What’s it like to play second fiddle in a two-career academic couple? Considering the very high propensity of female scientists to partner romantically with other scientists, as well as universities’ growing enthusiasm for two-job offers as a way of attracting topflight hires, this is a question that affects a significant number of people.

Commentary on the subject of the “two-body problem”—the issue of finding work for the professionally qualified partner of a sought-after academic—usually focuses on universities’ dual-career policies or applicants’ tactics for negotiating the hire. In an illuminating essay at Inside Higher Ed, however, an anonymous trailing spouse (who has a tenure-track job at a research institution and a “superstar” spouse) discusses issues that arise after the two-person employment deal is consummated. They include inequities in treatment that can morph into inequality, not being taken seriously, impostorism, a perceived need to overachieve, and actually feeling inferior.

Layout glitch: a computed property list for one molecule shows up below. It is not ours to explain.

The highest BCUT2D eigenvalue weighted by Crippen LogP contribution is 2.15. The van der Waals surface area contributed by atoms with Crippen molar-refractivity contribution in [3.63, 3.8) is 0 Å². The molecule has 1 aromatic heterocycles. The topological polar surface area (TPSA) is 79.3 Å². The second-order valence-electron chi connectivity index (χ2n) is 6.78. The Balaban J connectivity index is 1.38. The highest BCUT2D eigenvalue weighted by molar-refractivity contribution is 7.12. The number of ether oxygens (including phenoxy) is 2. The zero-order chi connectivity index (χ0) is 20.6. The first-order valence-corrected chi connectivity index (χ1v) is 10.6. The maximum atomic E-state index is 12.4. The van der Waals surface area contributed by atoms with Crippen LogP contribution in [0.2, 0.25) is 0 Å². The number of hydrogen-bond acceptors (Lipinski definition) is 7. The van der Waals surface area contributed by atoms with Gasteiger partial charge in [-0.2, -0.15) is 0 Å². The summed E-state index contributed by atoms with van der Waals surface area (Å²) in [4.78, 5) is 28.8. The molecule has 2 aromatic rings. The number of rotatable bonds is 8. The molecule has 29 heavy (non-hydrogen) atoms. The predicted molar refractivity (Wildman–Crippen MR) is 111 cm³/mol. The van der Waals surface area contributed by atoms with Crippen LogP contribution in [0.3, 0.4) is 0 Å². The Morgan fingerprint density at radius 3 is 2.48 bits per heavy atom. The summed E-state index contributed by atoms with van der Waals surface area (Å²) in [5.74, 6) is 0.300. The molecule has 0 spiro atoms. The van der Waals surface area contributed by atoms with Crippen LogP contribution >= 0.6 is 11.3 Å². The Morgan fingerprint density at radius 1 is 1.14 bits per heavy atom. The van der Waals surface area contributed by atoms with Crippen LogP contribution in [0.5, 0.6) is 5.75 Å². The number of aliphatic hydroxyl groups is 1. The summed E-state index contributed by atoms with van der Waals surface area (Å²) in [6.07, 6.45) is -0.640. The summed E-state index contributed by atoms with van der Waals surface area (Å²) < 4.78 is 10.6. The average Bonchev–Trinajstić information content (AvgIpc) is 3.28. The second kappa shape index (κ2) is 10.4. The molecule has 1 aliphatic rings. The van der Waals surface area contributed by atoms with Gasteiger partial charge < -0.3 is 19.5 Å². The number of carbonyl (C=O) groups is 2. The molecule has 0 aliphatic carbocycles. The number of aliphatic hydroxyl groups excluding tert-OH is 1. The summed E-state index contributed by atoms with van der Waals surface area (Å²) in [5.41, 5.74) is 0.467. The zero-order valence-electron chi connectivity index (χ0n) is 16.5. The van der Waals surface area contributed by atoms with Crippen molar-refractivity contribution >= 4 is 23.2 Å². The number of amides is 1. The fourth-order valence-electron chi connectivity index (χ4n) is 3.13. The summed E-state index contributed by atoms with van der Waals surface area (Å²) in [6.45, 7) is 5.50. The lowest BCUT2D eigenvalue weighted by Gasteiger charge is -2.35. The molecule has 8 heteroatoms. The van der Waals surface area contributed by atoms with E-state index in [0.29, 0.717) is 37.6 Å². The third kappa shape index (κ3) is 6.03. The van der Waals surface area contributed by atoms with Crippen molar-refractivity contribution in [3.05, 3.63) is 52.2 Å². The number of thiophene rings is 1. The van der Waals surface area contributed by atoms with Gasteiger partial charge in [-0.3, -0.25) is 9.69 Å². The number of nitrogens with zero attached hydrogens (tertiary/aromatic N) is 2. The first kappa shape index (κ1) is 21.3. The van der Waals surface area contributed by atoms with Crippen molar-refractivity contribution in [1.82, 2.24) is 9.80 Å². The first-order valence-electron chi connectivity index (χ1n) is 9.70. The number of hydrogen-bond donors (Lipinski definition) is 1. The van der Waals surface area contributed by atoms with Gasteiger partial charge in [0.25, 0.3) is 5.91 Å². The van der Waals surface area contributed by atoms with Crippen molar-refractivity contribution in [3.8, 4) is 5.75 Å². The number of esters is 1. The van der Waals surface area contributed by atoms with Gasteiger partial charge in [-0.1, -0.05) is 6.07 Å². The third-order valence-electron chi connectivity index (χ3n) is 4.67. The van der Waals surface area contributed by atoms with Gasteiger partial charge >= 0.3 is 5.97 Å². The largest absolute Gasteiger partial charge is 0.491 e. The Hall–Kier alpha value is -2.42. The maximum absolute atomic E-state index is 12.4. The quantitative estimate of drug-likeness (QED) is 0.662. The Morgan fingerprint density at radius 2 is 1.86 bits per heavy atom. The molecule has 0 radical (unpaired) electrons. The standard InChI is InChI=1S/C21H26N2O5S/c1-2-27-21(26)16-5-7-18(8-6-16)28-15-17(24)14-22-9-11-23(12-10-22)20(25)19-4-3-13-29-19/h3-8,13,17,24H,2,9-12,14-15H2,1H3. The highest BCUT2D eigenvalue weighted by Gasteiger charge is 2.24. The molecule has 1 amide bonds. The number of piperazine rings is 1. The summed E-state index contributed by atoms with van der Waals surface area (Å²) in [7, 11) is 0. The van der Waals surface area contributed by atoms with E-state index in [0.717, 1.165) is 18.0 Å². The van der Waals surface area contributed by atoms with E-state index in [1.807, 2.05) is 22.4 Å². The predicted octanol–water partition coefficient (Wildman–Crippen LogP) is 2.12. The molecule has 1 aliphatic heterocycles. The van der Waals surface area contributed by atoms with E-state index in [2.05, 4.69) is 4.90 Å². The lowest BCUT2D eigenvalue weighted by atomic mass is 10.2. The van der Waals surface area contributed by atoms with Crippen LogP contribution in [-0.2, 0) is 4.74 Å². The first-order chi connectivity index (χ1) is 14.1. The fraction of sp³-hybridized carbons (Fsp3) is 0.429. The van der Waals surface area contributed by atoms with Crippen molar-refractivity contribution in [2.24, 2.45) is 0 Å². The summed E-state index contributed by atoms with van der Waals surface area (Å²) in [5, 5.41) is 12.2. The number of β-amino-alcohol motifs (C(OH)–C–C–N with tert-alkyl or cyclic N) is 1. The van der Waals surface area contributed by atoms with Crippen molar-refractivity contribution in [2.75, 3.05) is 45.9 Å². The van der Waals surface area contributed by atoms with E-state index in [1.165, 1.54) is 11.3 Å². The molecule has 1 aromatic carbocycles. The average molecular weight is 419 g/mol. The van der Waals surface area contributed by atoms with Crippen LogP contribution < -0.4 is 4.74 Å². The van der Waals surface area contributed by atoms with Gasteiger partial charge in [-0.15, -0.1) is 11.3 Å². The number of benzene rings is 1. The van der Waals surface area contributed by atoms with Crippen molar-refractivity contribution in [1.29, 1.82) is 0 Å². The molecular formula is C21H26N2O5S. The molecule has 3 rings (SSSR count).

The “stigmatized identity” of a tenure-track faculty member probably doesn’t attract too much sympathy from the many would-be academics unable to land such a post, as some of the comments on this article make clear. For trailing spouses or people who are considering it, however, the essay provides useful insights into what the experience is like. You can find it here.

Beryl Lieff Benderly writes from Washington, D.C.